Vaccine mandates are far from theoretical. Many private businesses, including sports and arts venues, are already requiring them for entry. Some cities are requiring proof of vaccination for civil service workers and entry into public events. New York is promulgating a "key to NYC Pass" as a requirement for work or dining out. Many colleges are either requiring vaccinations or subjecting the unvaccinated to oppressive rules that marginalize their presence on campus.

Coronavirus vaccine required
A sign stating proof of a Covid-19 vaccination is required is displayed outside of Langer's Deli in Los Angeles, California on August 7, 2021. - The restaurant announced that proof of vaccination would be required to dine indoors at the restaurant as Covid-19 variant causes surge in the Los Angeles area. Patrick T. FALLON / AFP/Getty Images

Mandate advocates scoff at the idea that unvaccinated are subject to discrimination. They say that those who endanger public health are not a protected class and that the new rules, however far reaching, are not only justified by the public health emergency, but are the only way to prevent more lockdowns.

Missing from this discussion is any consideration of the mandates' disproportionate impact on minorities.

Most of the mainstream media treat resistance to vaccines as synonymous with Trumpism. And indeed, statistics show that Republicans are more skeptical about vaccines than Democrats. But the divide between parties is not as great as the one between races.

Most on the Left attribute the difference to lack of access to vaccines. But that excuse does not withstand scrutiny. Vaccines are widely available virtually everywhere in the United States, and that includes urban centers where racial minorities predominate.

At fault instead is skepticism about governmental intentions, dating back to the Jim Crow era in which blacks were regarded as guinea pigs for scientists, such as in the infamous Tuskegee syphilis experiment. African Americans don't trust the government or its institutions as readily as white Americans or even Hispanics do. And that isn't because they're watching Tucker Carlson's shows on Fox News.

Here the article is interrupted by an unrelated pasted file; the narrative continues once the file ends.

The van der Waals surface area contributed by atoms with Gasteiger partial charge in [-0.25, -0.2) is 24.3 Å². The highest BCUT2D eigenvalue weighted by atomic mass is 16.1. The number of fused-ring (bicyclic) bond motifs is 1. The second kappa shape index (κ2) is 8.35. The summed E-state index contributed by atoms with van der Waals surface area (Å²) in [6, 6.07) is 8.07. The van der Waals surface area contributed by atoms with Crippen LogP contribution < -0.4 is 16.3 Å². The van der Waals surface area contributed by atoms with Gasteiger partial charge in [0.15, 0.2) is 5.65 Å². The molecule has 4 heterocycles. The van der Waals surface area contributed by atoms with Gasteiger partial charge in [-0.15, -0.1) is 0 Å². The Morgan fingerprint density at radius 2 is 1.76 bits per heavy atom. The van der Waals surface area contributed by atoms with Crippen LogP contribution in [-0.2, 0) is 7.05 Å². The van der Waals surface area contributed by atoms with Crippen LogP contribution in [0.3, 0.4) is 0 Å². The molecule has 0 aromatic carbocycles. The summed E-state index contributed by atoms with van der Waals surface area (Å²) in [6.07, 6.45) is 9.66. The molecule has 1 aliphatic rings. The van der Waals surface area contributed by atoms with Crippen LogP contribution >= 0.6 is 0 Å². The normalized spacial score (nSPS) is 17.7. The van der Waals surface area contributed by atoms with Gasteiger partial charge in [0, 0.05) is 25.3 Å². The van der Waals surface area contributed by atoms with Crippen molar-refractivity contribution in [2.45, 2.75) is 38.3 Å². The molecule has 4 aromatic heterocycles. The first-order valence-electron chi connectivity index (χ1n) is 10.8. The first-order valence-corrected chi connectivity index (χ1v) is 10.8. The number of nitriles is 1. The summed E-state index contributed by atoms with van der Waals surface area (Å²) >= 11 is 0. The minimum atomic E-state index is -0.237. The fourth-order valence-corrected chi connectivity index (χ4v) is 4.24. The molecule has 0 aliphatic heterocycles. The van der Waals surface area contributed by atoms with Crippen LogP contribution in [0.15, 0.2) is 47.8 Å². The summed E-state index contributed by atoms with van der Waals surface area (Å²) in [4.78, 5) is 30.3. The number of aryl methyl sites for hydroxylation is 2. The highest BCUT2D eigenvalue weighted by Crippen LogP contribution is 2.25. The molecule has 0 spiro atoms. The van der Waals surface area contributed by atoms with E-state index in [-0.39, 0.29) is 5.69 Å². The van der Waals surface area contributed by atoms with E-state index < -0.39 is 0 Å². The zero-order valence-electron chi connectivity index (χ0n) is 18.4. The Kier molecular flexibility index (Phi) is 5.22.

If you were to transpose the racial differences on vaccination to any other issue, liberals would regard these disparate outcomes as proof of a discriminatory impact. They would be quick to condemn as racist any advocate of rules that would push a large number of minorities out of public life and exclude them from restaurants, public performances, jobs and schools.

But instead, those who echo President Joe Biden's baseless and absurd claims that voter ID laws are "Jim Crow on steroids" have no qualms about rules that would actively discriminate against far more blacks than whites.

Why are white liberals suddenly indifferent to disparate impact?

As we learned in the last year, a great many Americans care more about their perceived safety than they do about their constitutional rights. It is just as obvious that the educated classes—many of whom worked from home without loss of income while the working class and poor either had to endanger themselves in "essential" service positions or lost their jobs—care even less about the rights of others, even African Americans and the poor, if they think discrimination will make their own lives easier or safer.

Leaving aside the legal and moral case for encouraging vaccination, the blind support for vaccine passports from upper- and middle-class white liberals not only exposes the hypocrisy of their stance on voter integrity laws. It also illustrates their utter indifference to the lives and rights of unvaccinated minorities that they otherwise claim to care so much about.

Jonathan S. Tobin is editor in chief of, a senior contributor to The Federalist and a columnist for the New York Post. Follow him on Twitter at: @jonathans_tobin.

The views expressed in this article are the writer's own.